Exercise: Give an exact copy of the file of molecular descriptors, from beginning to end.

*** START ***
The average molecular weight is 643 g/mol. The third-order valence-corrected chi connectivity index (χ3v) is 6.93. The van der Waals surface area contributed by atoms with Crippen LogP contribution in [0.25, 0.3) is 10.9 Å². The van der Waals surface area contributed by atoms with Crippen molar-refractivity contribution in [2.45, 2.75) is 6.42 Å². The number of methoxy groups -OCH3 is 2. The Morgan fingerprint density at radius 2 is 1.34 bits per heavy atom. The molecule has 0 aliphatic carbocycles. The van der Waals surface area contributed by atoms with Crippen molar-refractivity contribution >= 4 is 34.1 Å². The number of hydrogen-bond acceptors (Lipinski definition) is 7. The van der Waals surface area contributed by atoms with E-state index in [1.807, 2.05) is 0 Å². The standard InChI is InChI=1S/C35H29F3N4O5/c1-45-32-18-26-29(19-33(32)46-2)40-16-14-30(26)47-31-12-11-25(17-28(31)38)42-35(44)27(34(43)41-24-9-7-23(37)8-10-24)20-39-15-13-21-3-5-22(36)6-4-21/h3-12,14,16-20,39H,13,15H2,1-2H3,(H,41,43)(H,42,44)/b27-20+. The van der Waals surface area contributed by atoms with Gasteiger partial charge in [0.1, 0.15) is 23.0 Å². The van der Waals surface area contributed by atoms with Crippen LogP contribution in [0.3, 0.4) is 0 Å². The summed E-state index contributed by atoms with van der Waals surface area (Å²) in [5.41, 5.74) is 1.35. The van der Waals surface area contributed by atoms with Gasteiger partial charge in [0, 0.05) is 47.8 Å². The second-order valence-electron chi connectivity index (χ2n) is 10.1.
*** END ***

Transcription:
The average molecular weight is 643 g/mol. The third-order valence-corrected chi connectivity index (χ3v) is 6.93. The van der Waals surface area contributed by atoms with Crippen LogP contribution in [0.25, 0.3) is 10.9 Å². The van der Waals surface area contributed by atoms with Crippen molar-refractivity contribution in [2.45, 2.75) is 6.42 Å². The number of methoxy groups -OCH3 is 2. The Morgan fingerprint density at radius 2 is 1.34 bits per heavy atom. The molecule has 0 aliphatic carbocycles. The van der Waals surface area contributed by atoms with Crippen molar-refractivity contribution >= 4 is 34.1 Å². The number of hydrogen-bond acceptors (Lipinski definition) is 7. The van der Waals surface area contributed by atoms with E-state index in [1.807, 2.05) is 0 Å². The standard InChI is InChI=1S/C35H29F3N4O5/c1-45-32-18-26-29(19-33(32)46-2)40-16-14-30(26)47-31-12-11-25(17-28(31)38)42-35(44)27(34(43)41-24-9-7-23(37)8-10-24)20-39-15-13-21-3-5-22(36)6-4-21/h3-12,14,16-20,39H,13,15H2,1-2H3,(H,41,43)(H,42,44)/b27-20+. The van der Waals surface area contributed by atoms with Gasteiger partial charge in [0.1, 0.15) is 23.0 Å². The van der Waals surface area contributed by atoms with Crippen LogP contribution in [0.3, 0.4) is 0 Å². The summed E-state index contributed by atoms with van der Waals surface area (Å²) in [5.41, 5.74) is 1.35. The van der Waals surface area contributed by atoms with Gasteiger partial charge in [0, 0.05) is 47.8 Å². The second-order valence-electron chi connectivity index (χ2n) is 10.1.